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Tuesday, February 24, 2009

Design of the Fiat Nuova 500

Let's resume our look at the Fiat Nuova 500 of 1957. In this installment, with the help of Fiat Auto Group Press, we'll look at how the design of the Fiat Nuova 500 came to be.



The 1957 Fiat Nuova 500


The 110 prototype for the Nuova 500

To understand ‘how’ and why the Nuova 500 was born, we have to think not of a mere substitute for the old Topolino (509,650 units between 1936-1955), or of a model that was able to compete with a scooter, in terms of costs and efficiency. Fiat obviously decided to do ‘something’ better. The strategic planning of models had begun again, after the anguish and uncertainty of the war years. Giacosa wrote an interesting description of the ‘preparatory’ stage before the arrival of the car. The most important Italian automotive engineer in the second half of the 20th century, and the true father of the Nuova 500, is the best witness to these events. ‘While the 600 was still at the experimental stage,’ he said, ‘I had put people back to work on a minimalist car, even smaller and more economical. The Italians wanted cars, and they were willing to make do with even less space, provided it was on four wheels. No matter how small, a car would still be more comfortable than a scooter, particularly in Winter and in the rain. I had people sketch models of unconventional small cars that had to compete with the Vespa in particular.’

As far back as 1939, Fiat had already done some work on ‘minimalist’ cars that had remained at the experimental stage because of the war, which is what happened to ‘the first type 100 with front-wheel drive and a 500 cc transverse engine, designed in 1947’ which was never built. During the war, a prototype, known as the Gregoire, appeared in France attracting a great deal of attention, but again, nothing came of it. But at Mirafiori, the engineers knew that in Germany they were designing small cars like the BMW Isetta, which Giacosa called ‘half-way between a car and a motorcycle’, and attempts were being made to restart manufacture of the people’s car, the Volkswagen, in viable numbers.

The Deutsche Fiat company had a sort of technological antenna in Germany through its headquarters in Heilbronn and its assembly plant in Weinsberg. A technician called Hans Peter Bauhof worked there, whom Dante Giacosa defined as a man with a ‘fervid imagination, animated by a restless spirit of initiative’, adding, in what resembled a note to the personnel department, that he was ‘shy and modest, but ingenious, tenacious and hard-working’.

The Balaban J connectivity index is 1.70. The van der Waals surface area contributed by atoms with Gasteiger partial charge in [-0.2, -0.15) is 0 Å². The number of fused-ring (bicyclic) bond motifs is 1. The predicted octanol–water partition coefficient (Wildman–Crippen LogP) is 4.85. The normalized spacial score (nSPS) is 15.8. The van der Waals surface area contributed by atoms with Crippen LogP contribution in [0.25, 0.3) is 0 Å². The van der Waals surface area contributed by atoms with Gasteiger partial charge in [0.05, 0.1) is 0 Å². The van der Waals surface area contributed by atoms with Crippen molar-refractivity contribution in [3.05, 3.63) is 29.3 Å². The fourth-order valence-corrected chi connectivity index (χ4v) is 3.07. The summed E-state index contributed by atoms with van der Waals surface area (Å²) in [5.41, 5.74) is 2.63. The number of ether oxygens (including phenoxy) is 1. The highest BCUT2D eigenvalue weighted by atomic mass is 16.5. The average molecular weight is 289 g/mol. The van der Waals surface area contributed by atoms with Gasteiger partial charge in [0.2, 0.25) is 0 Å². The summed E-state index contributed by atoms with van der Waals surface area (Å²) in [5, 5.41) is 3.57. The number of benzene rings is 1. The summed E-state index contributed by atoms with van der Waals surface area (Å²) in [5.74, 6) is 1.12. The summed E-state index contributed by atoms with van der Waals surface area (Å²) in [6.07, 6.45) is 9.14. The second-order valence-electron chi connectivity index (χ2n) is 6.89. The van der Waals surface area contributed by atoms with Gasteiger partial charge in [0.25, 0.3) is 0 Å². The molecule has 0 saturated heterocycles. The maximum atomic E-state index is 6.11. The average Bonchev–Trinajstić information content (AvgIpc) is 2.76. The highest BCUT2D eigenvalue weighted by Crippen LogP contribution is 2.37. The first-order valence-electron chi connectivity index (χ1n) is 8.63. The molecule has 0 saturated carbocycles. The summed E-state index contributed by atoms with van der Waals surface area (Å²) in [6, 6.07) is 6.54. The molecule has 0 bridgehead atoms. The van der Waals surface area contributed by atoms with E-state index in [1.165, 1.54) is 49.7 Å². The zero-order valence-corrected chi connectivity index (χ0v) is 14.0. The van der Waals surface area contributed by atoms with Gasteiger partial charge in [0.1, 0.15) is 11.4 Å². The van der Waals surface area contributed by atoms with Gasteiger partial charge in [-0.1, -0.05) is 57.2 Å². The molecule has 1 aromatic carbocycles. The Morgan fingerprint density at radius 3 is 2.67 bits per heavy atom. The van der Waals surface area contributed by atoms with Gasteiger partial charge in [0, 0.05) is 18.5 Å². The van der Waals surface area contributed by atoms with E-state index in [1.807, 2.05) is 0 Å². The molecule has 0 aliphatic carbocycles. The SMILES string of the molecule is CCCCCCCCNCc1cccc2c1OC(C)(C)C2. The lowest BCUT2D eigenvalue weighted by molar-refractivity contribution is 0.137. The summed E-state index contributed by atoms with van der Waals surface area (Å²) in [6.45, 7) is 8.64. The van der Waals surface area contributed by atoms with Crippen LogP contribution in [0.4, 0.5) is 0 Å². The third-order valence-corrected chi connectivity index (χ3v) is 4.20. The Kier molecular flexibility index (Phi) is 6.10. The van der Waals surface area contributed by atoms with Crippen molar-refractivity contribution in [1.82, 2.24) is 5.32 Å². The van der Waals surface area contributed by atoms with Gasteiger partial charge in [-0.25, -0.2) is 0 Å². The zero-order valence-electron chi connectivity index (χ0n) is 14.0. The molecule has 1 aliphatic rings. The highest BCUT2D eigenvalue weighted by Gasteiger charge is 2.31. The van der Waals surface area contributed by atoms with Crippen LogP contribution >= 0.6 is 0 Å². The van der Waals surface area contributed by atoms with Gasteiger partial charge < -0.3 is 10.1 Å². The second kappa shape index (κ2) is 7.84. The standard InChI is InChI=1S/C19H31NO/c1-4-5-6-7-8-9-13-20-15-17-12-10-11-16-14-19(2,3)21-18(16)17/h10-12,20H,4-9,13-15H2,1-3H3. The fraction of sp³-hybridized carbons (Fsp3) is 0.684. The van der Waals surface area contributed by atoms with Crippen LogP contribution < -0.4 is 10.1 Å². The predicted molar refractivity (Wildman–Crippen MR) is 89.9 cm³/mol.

In 1953, the technician from Heilbronn submitted his proposal (which appears somewhat rustic from the pictures that still remain) for a small car with a single cylinder, 2-stroke engine derived from a motorcycle which, in Giacosa’s words, was ‘unsuitable for the car that Fiat wanted to build". But Bauhof’s ‘ideas for the construction of the bodywork’ were appreciated in Turin. Bauhof also sent a prototype to Turin, which Giacosa found ‘interesting for its simplicity’, but the rest of the company considered it ‘too superficial and insufficient as a car’.

When Bauhof’s proposal to use a motorcycle engine had been discarded, Giacosa continued to work on the 500 project, with the goal of ‘reduced weight, wheels, suspension and steering’. Using his common sense, half-way between starting from scratch and borrowing something from the 600 which was at an advanced stage of development, in 1954 the engineer decided ‘that the engine had to be a 4-stroke, with two cylinders in line, which is the simplest, most economical engine, and that it should be air-cooled. It may be positioned transversely, it is simple and has a high mechanical efficiency’. He entrusted the actual design to the engineer Giovanni Torrazza, ‘the only graduate working for me who knew how to draw’ and designed the bodywork himself, because ‘I was so worried about giving the car an attractive shape, a structure that was as light as possible but sturdy, and simple but economical to build’. Giacosa prepared 2 plaster models, one very similar to the 600 and the other entirely new. ‘I tried to make the sheet metal surface as small as possible’, he wrote in his book, ‘in order to limit the weight and the cost, much as I had done for the 600’.


Fiat Nuova 500 Cutaway